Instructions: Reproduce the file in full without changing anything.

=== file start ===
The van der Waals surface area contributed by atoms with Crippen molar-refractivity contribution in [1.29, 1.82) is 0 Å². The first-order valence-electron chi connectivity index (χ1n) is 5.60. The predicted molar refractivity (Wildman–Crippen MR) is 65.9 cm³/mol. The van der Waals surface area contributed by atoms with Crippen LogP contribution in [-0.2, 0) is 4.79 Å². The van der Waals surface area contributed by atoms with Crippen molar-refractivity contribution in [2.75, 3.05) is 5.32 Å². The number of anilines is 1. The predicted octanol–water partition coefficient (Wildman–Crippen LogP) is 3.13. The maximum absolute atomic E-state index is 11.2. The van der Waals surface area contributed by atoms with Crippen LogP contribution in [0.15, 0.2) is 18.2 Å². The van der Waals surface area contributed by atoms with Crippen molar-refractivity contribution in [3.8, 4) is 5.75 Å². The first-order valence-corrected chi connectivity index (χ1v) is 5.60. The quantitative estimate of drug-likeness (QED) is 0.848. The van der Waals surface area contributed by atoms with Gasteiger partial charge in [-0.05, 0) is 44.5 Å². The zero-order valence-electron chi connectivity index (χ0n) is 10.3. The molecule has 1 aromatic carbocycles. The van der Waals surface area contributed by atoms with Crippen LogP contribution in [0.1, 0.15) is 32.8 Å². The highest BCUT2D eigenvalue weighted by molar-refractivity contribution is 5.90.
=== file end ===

The van der Waals surface area contributed by atoms with Crippen molar-refractivity contribution in [1.29, 1.82) is 0 Å². The first-order valence-electron chi connectivity index (χ1n) is 5.60. The predicted molar refractivity (Wildman–Crippen MR) is 65.9 cm³/mol. The van der Waals surface area contributed by atoms with Crippen LogP contribution in [-0.2, 0) is 4.79 Å². The van der Waals surface area contributed by atoms with Crippen molar-refractivity contribution in [2.75, 3.05) is 5.32 Å². The number of anilines is 1. The predicted octanol–water partition coefficient (Wildman–Crippen LogP) is 3.13. The maximum absolute atomic E-state index is 11.2. The van der Waals surface area contributed by atoms with Crippen LogP contribution in [0.15, 0.2) is 18.2 Å². The van der Waals surface area contributed by atoms with Crippen molar-refractivity contribution in [3.8, 4) is 5.75 Å². The first-order valence-corrected chi connectivity index (χ1v) is 5.60. The quantitative estimate of drug-likeness (QED) is 0.848. The van der Waals surface area contributed by atoms with Gasteiger partial charge in [-0.05, 0) is 44.5 Å². The zero-order valence-electron chi connectivity index (χ0n) is 10.3. The molecule has 1 aromatic carbocycles. The van der Waals surface area contributed by atoms with Crippen LogP contribution in [0.1, 0.15) is 32.8 Å². The highest BCUT2D eigenvalue weighted by molar-refractivity contribution is 5.90.